I've added an Open Therm GateWay to my home setup. This device is situated between the central heating and the thermostat, and it monitors the communication between those two. Ypu are then able to indert extra messages. The device I bought from Nodo Shop. It's an DIY project, and I had only to solder a few parts. I added an NodeMCU to act as an bridge from serial to WiFi.

I hooked this up, added the gateway to Domoticz and it worked.

 

Domoticz gives you the control, because the interface is serial, you can only have one controller. Commands are passed to the OTGW like:

  http://<ip-adres domoticz>:<port domoticz>/json.htm?type=command&param=setsetpoint&idx=133&setpoint=15.5 

This sets the thermostat to 15.5, idx=133 point to the index of the device "Room temperature"

The OTGW has a software controlle named Opentherm Monitor, if you want to use that, you will have to stop domoticz. Opentherm monitor gives you even more control.
Domoticz gives you all kinds of graphs:



The boiler water temperature of a day.



After fiddling around, I made this script to push the current time and day to the thermostat. This runs on the raspberry pi that runs domoticz::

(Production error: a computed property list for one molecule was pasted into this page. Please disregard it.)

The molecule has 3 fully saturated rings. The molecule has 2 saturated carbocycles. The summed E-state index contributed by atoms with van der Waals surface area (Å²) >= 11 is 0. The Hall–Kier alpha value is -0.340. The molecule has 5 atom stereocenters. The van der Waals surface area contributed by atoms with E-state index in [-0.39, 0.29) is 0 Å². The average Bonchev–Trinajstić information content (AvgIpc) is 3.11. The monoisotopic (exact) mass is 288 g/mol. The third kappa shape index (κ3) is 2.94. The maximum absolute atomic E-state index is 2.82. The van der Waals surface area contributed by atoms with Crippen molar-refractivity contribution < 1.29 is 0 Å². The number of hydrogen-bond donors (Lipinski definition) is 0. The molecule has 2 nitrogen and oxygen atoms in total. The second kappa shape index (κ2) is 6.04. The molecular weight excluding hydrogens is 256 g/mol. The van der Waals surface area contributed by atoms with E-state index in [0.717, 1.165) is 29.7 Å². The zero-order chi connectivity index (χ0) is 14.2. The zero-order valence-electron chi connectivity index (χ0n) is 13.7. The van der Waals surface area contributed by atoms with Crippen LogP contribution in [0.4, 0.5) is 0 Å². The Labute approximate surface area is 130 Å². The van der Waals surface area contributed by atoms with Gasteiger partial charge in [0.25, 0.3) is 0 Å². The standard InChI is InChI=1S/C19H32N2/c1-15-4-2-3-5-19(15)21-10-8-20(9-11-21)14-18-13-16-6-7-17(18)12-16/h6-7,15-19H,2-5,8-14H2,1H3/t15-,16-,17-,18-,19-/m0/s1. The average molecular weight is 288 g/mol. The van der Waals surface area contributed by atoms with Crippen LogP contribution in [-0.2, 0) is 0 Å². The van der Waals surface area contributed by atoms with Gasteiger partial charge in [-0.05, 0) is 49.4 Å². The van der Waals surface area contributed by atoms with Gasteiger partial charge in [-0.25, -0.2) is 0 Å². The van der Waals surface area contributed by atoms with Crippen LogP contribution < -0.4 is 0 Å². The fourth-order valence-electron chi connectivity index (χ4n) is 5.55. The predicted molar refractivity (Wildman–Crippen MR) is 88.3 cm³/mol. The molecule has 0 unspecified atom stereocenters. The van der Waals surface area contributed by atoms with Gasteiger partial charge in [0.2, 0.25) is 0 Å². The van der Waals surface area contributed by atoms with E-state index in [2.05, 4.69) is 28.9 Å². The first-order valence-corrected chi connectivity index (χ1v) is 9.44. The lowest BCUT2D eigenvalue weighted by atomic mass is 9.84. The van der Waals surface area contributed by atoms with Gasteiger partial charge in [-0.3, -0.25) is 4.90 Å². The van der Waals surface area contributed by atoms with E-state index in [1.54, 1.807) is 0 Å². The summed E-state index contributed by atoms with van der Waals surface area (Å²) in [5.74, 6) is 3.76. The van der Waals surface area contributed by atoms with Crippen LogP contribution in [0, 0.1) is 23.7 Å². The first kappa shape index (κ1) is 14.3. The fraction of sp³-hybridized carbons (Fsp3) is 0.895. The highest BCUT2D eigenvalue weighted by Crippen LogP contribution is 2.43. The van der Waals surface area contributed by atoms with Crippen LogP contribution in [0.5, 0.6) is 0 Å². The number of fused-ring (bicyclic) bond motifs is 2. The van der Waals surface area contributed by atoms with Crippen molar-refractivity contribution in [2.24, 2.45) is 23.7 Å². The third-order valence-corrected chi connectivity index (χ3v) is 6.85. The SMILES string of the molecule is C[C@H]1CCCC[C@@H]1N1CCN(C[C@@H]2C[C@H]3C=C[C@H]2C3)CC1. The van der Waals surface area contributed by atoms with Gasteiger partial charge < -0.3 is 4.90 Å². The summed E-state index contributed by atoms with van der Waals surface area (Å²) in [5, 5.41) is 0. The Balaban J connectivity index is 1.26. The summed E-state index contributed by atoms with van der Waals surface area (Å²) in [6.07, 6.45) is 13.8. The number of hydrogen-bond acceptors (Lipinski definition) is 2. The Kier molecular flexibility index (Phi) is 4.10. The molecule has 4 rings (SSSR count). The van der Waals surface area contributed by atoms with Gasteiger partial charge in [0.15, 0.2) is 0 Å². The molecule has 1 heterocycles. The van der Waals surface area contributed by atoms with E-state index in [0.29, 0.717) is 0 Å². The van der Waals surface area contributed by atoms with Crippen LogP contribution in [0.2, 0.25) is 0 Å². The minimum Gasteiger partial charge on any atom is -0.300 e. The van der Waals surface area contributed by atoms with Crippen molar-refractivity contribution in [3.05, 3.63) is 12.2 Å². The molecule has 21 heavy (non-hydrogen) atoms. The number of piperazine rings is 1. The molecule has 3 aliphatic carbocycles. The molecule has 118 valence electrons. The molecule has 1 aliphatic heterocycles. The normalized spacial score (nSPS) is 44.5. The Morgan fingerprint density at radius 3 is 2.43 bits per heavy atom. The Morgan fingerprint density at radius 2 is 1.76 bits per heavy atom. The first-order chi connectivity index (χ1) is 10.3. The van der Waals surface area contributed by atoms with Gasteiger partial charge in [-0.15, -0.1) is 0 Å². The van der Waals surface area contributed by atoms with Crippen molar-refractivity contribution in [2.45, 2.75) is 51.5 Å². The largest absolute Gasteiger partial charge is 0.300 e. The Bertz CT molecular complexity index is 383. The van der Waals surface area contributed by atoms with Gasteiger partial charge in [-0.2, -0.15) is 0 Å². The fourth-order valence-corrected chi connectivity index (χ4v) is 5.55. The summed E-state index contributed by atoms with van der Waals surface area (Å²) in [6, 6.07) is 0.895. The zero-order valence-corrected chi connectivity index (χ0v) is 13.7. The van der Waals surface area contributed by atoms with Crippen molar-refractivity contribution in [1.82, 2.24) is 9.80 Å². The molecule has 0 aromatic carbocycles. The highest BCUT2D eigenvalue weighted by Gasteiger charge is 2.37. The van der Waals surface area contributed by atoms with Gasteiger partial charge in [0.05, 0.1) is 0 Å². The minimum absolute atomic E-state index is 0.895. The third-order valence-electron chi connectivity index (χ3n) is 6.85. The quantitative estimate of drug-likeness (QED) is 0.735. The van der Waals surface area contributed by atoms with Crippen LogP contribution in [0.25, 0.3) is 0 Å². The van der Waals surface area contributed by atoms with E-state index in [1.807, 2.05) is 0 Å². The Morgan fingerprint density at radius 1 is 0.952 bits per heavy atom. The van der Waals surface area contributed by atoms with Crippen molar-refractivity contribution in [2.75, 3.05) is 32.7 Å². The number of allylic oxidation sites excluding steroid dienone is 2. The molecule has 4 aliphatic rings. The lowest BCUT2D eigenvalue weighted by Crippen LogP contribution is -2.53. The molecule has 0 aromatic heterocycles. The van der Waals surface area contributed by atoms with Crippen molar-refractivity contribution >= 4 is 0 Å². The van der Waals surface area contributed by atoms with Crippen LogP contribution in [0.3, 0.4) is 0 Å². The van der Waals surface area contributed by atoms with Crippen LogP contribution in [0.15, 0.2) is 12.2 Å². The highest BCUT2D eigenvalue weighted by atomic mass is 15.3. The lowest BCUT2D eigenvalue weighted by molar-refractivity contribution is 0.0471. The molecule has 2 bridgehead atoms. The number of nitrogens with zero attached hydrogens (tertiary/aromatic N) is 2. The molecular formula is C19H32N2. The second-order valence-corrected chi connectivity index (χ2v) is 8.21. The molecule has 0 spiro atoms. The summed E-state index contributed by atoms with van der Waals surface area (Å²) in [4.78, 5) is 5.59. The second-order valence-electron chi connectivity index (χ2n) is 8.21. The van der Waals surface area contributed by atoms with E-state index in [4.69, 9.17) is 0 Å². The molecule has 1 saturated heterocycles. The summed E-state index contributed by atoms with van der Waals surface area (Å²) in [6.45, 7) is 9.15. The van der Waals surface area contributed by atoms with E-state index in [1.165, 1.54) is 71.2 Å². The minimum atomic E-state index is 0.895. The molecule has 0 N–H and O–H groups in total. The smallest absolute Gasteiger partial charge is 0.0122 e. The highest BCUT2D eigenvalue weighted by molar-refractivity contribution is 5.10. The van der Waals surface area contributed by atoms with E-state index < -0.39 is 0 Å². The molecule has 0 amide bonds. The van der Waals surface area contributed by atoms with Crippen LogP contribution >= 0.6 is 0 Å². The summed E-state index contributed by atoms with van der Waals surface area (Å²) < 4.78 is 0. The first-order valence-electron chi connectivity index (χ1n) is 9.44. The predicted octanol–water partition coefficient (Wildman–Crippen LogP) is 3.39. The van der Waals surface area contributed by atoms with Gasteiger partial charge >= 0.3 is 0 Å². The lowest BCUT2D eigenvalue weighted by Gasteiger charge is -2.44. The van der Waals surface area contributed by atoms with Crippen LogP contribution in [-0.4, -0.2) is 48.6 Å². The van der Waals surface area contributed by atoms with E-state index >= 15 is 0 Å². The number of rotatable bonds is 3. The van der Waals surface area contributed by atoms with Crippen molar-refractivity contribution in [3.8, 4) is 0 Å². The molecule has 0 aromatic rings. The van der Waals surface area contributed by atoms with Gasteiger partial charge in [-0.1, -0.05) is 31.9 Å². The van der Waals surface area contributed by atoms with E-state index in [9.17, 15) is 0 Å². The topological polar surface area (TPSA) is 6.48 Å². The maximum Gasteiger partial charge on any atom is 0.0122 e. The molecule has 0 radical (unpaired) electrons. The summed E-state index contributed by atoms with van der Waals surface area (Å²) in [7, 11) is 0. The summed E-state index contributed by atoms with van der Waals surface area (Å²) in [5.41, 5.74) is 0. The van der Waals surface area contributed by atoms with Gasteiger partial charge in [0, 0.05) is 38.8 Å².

#!/usr/bin/perl
#
# Sync the date of this machine via OTGW to the thermostat
#
# OTGW command
# (http://otgw.tclcode.com/firmware.html)
# SC=hh:mm/d d=1 (monday) through 7 (sunday)
# example 09:00 on monday:
# SC=9:00/1
#
# complete url should be:
# http://<ip-adress domoticz>:<port>/json.htm?type=command&param=sendopenthermcommand&idx=9&cmnd=SC=0
#

use LWP::UserAgent [search.cpan.org];
use HTTP::Request [kobesearch.cpan.org];

my ($sec,$min,$hour,$mday,$mon,$year,$wday,$yday,$isdst) =
                   localtime(time);
                   $year = $year + 1900;
                   $mon++;

if ($wday == 0) {
    $wday=7;
}

my $URL = "http://<ip-adress-domoticz>:<port-domoticz>/json.htm?type=command&param=sendopenthermcommand&idx=9&cmnd=SC=$hour$\:$min/$wday";

print "URL is $URL \n";

my $agent = LWP::UserAgent->new(env_proxy => 1,keep_alive => 1, timeout => 30);
my $header = HTTP::Request->new(GET => $URL);
my $request = HTTP::Request->new('GET', $URL, $header);
my $response = $agent->request($request);

# Check the outcome of the response
if ($response->is_success){
    print "URL:$URL\nHeaders:\n";
    print $response->headers_as_string;
    print "\nContent:\n";
    print $response->as_string;
}elsif ($response->is_error){
    print "Error:$URL\n";
    print $response->error_as_HTML;
}



I use this in cron, once a day.